This is not disassociation or denial. You allow thoughts and emotions to arise, you experience them directly, but you don’t necessarily hold on to them. When you do this repeatedly, the unhelpful patterns of thought and emotion naturally weaken and return less and less.
This new found sense of spaciousness - not being entrapped by every thought and emotion - also provides opportunities to make wiser choices. Will you grind on in the same old negative thought pattern or drop it? Will you respond with an intense emotion or see how unhelpful or unnecessary it is?
At the same time, you start to identify with the awareness of mind as the center of your being (metaphorically speaking) rather than it’s projections, the thoughts and emotions. Thus the qualities of openness, clarity, and warmth, associated with the nature of mind or the basic spark of being, begin to naturally emerge.
Here are some article to read if you would like to learn more about mindfulness meditation and how to use mindfulness to work with emotions:
3. Kindness and Compassion. Acting with kindness and compassion is one of the best ways to combat self-cherishing and over identification with a solid “I.”
Instead of always concentrating on your own wants, needs, and worries, shift your focus to others. What can you do for someone else today? Get into the habit of thinking of others as least as much as you think of yourself. Engage in random acts of kindness and deliberate ones.
Most people feel better when they help others. It takes them outside of themselves, away from the incessant focus on the self. When they see the depth of another’s suffering, it can also put their own difficulties into perspective; it may no longer seem so important or so big.
“One of the beautiful things about service is that we are simultaneously taking part in the well-being of ourselves. This points to something essential about service: when it comes from an overflow and a sharing of inner abundance, it is enriching and life affirming - not only for us, but for anybody involved in whatever we are trying to serve.” - Adyashanti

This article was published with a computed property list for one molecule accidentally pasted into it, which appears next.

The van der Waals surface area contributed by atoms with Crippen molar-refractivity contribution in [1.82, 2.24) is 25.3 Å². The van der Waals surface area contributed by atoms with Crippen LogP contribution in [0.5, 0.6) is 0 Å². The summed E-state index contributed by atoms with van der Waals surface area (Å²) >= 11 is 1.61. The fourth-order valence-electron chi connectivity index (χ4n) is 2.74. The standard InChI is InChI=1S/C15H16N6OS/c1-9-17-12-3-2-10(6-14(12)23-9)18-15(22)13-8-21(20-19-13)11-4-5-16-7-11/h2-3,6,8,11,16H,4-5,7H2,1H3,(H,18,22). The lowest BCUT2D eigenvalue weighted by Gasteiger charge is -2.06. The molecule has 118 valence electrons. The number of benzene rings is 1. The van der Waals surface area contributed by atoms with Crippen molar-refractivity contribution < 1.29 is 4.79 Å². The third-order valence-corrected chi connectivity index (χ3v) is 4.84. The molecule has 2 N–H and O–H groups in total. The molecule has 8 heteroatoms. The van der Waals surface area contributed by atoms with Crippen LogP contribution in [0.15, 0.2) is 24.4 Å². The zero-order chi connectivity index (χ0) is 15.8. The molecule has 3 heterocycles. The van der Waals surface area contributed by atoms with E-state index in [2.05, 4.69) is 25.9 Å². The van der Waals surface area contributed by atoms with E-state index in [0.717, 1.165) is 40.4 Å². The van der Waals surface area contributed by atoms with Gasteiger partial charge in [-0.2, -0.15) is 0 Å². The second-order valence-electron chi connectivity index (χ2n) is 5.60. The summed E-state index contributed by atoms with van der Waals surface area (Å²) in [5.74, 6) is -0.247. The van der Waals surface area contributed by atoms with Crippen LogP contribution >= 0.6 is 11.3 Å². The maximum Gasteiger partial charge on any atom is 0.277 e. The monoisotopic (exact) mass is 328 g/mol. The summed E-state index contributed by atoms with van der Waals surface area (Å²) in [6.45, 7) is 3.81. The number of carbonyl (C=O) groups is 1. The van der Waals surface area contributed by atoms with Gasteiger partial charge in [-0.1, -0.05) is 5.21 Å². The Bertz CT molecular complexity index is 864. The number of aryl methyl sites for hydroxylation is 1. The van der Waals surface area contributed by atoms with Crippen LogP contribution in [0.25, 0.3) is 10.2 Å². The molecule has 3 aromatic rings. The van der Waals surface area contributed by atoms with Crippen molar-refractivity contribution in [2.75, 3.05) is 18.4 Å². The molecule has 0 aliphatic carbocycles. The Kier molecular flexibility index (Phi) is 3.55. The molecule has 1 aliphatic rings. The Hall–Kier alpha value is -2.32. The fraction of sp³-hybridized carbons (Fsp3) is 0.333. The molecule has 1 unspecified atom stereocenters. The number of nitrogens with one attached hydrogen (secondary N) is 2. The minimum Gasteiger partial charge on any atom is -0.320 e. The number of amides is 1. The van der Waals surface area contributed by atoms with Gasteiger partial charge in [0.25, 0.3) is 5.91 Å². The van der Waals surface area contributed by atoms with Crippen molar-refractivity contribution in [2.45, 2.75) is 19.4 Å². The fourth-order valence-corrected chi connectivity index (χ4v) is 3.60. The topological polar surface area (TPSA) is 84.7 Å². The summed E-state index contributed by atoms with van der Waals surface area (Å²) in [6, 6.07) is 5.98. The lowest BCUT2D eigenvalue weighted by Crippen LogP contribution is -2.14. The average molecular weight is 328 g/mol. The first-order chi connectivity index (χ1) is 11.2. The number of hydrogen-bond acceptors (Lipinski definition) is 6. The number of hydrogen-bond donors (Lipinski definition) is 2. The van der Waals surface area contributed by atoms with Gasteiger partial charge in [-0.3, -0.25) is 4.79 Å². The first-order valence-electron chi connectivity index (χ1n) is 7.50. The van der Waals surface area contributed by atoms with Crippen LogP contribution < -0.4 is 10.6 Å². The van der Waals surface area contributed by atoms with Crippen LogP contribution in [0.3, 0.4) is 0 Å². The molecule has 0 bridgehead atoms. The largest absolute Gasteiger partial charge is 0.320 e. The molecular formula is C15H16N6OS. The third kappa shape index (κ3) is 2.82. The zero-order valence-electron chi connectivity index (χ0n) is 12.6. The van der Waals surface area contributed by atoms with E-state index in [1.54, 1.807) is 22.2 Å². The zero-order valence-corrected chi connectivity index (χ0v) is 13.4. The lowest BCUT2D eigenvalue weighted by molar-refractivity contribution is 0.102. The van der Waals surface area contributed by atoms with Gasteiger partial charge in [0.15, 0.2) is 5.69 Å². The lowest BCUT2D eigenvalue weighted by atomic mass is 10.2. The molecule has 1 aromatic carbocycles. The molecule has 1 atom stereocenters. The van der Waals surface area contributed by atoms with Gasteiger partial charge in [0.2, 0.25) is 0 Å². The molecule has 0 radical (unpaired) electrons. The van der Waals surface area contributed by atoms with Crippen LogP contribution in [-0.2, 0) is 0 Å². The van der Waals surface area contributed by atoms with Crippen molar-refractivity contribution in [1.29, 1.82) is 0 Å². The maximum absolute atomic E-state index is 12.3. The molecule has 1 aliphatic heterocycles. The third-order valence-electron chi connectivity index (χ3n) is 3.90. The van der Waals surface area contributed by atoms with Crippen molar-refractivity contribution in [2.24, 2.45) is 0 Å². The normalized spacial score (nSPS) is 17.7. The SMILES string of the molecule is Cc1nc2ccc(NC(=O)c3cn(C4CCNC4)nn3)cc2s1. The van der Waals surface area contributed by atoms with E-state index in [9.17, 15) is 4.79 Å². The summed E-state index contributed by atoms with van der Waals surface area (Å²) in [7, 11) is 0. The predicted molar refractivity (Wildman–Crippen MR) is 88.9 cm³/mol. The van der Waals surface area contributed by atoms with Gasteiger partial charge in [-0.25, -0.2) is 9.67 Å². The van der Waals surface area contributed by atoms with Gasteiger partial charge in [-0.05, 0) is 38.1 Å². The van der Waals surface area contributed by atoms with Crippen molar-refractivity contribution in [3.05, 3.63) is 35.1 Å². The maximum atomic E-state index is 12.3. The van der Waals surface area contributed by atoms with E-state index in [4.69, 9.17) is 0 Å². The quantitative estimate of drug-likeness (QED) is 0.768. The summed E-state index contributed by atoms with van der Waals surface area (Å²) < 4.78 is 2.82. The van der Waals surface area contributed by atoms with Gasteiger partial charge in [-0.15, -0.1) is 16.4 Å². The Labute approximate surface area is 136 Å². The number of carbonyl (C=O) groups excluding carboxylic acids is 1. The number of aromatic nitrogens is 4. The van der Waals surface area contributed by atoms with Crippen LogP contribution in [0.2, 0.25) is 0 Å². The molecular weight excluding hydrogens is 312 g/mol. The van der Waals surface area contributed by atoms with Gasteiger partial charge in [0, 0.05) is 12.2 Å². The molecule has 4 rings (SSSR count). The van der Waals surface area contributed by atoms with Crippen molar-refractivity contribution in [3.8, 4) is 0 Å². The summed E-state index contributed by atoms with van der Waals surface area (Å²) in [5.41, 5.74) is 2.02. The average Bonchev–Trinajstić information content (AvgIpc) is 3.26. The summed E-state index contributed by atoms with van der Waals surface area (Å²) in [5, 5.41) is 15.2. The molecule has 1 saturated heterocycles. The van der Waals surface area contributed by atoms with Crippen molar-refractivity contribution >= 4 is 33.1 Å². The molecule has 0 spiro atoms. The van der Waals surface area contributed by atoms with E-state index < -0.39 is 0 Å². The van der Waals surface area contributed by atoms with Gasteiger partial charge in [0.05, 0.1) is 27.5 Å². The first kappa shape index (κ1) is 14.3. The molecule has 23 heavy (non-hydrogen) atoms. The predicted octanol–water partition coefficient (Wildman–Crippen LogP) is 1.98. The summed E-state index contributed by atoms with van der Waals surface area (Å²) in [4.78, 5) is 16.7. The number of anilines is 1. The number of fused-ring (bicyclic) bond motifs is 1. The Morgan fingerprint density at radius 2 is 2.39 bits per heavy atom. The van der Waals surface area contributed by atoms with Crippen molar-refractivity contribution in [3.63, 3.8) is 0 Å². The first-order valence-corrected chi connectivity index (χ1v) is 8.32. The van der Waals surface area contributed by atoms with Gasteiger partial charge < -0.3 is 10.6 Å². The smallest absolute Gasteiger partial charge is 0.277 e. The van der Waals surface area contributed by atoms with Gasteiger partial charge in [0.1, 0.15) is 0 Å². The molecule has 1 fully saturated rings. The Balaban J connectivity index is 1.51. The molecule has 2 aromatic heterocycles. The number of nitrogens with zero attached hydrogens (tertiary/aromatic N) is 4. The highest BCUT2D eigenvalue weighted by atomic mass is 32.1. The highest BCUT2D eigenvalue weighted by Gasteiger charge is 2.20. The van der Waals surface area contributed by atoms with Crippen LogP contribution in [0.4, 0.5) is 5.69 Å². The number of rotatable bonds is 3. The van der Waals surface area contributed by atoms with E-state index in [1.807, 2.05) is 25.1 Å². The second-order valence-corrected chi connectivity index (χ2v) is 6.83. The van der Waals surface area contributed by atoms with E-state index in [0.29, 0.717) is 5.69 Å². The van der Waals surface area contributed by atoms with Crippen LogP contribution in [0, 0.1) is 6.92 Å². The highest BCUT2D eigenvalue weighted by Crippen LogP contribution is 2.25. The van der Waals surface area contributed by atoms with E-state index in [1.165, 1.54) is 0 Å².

Kindness, compassion, and service to others are not the same as being a doormat, a martyr, or codependent. As Adyashanti says, your willingness to help or serve comes from a place of abundance not neurosis.
Has the Ego Self Helped or Harmed You?
Of course, if you have low self-esteem, you’ll need to develop a healthy sense of self as a first step toward living from bare awareness, otherwise you might just use spirituality to bypass your painful wounds.
You could use “I am” affirmations to boost your self-esteem or find ways to strengthen one or more branches on the self-love tree. Learn more about these ideas in these articles.:
Please don’t believe what I’ve shared here simply because I’ve said it or Tsoknyi Rinpoche said it in his book. Really think about it for your self.
Has a belief in the solid or precious “I” helped you? Has it harmed you? How, exactly? Think of specific examples.
Then decide for yourself whether living from the “mere I” would help you live a better life.
For most of us, softening our attachment to self is an on-going process, even a life-long journey. Because our sense of “I” is so solid, you know how reactive you can be at the slightest provocation, it can take a long time to peel away the layers of the conditioned self.
Letting go of too much self-attachment is a journey, with many different twists and turns along the way; one you have to experience for yourself. No one can snap his or her fingers and take you there. Some spiritual teachers can give you a glimpse of what it’s like to really let go of the self, at least for a few moments. But it’s still up to you to learn how to sustain it each and every day.
As the grasping to self dissolves, a wonderful feeling of lightness and freedom arises. You come in touch with a more fundamental part of your “self” that is so much more vast, open, spacious, and loving than the “Solid” or “Precious I” could ever be.
Like Dorothy tapping your heels together, you realize, “There’s no place like home.”
Thank you to Tsoknyi Rinpoche for these teachings on the “Mere I.” If you would like to learn more, I highly recommend his book, Open Heart, Open Mind, Awakening the Power of Essence Love. [affiliate link]
Have you previously heard of or practiced the idea of non-attachment, especially lessening attachment to the self? How has that worked for you? If you haven’t heard of it before, do you think it would be useful to try it now? I would love to hear your thoughts in the comments.